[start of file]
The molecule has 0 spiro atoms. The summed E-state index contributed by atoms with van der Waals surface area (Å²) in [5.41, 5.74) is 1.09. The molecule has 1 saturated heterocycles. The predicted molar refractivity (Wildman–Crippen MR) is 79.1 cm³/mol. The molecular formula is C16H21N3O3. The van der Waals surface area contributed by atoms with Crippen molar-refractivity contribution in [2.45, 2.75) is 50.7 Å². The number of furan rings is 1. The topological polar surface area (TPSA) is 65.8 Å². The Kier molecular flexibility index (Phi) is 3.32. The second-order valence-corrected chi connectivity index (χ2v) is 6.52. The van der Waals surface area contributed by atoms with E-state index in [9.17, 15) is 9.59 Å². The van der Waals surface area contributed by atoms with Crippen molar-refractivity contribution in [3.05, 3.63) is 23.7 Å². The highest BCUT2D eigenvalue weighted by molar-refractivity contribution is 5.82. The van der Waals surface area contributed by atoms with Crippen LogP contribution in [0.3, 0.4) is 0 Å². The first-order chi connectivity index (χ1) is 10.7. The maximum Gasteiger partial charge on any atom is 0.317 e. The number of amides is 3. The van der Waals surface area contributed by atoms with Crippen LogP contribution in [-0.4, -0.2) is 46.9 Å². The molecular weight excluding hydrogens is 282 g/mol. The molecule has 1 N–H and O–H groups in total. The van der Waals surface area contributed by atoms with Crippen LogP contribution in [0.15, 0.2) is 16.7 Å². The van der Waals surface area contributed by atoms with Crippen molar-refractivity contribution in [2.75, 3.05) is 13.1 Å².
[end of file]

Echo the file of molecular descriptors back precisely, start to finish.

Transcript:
The molecule has 0 spiro atoms. The summed E-state index contributed by atoms with van der Waals surface area (Å²) in [5.41, 5.74) is 1.09. The molecule has 1 saturated heterocycles. The predicted molar refractivity (Wildman–Crippen MR) is 79.1 cm³/mol. The molecular formula is C16H21N3O3. The van der Waals surface area contributed by atoms with Crippen molar-refractivity contribution in [2.45, 2.75) is 50.7 Å². The number of furan rings is 1. The topological polar surface area (TPSA) is 65.8 Å². The Kier molecular flexibility index (Phi) is 3.32. The second-order valence-corrected chi connectivity index (χ2v) is 6.52. The van der Waals surface area contributed by atoms with E-state index in [9.17, 15) is 9.59 Å². The van der Waals surface area contributed by atoms with Crippen molar-refractivity contribution in [3.05, 3.63) is 23.7 Å². The highest BCUT2D eigenvalue weighted by molar-refractivity contribution is 5.82. The van der Waals surface area contributed by atoms with Crippen LogP contribution in [0.3, 0.4) is 0 Å². The first-order chi connectivity index (χ1) is 10.7. The maximum Gasteiger partial charge on any atom is 0.317 e. The number of amides is 3. The van der Waals surface area contributed by atoms with Crippen LogP contribution in [-0.4, -0.2) is 46.9 Å². The molecular weight excluding hydrogens is 282 g/mol. The molecule has 1 N–H and O–H groups in total. The van der Waals surface area contributed by atoms with Crippen LogP contribution in [0.15, 0.2) is 16.7 Å². The van der Waals surface area contributed by atoms with Crippen molar-refractivity contribution in [2.75, 3.05) is 13.1 Å².